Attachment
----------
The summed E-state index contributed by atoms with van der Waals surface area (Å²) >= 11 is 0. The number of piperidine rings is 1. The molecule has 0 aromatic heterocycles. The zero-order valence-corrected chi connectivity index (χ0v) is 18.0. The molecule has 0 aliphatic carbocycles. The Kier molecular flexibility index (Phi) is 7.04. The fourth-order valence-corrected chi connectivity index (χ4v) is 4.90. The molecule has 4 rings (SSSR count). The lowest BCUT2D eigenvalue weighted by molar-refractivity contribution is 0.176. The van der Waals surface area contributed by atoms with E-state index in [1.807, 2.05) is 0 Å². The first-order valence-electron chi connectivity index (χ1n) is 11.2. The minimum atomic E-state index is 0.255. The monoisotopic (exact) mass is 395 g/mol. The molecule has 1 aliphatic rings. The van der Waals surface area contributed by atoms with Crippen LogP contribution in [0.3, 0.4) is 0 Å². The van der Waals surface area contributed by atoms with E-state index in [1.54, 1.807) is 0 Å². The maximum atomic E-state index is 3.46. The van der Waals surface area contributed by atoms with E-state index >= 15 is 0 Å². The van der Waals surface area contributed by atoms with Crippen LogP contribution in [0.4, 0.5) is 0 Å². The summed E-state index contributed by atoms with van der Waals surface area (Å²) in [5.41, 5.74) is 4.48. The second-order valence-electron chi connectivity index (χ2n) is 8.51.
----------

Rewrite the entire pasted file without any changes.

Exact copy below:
The summed E-state index contributed by atoms with van der Waals surface area (Å²) >= 11 is 0. The number of piperidine rings is 1. The molecule has 0 aromatic heterocycles. The zero-order valence-corrected chi connectivity index (χ0v) is 18.0. The molecule has 0 aliphatic carbocycles. The Kier molecular flexibility index (Phi) is 7.04. The fourth-order valence-corrected chi connectivity index (χ4v) is 4.90. The molecule has 4 rings (SSSR count). The lowest BCUT2D eigenvalue weighted by molar-refractivity contribution is 0.176. The van der Waals surface area contributed by atoms with E-state index in [1.807, 2.05) is 0 Å². The first-order valence-electron chi connectivity index (χ1n) is 11.2. The minimum atomic E-state index is 0.255. The monoisotopic (exact) mass is 395 g/mol. The molecule has 1 aliphatic rings. The van der Waals surface area contributed by atoms with Crippen LogP contribution in [0.3, 0.4) is 0 Å². The van der Waals surface area contributed by atoms with E-state index in [1.54, 1.807) is 0 Å². The maximum atomic E-state index is 3.46. The van der Waals surface area contributed by atoms with E-state index >= 15 is 0 Å². The van der Waals surface area contributed by atoms with Crippen LogP contribution in [0.4, 0.5) is 0 Å². The summed E-state index contributed by atoms with van der Waals surface area (Å²) in [5.41, 5.74) is 4.48. The second-order valence-electron chi connectivity index (χ2n) is 8.51.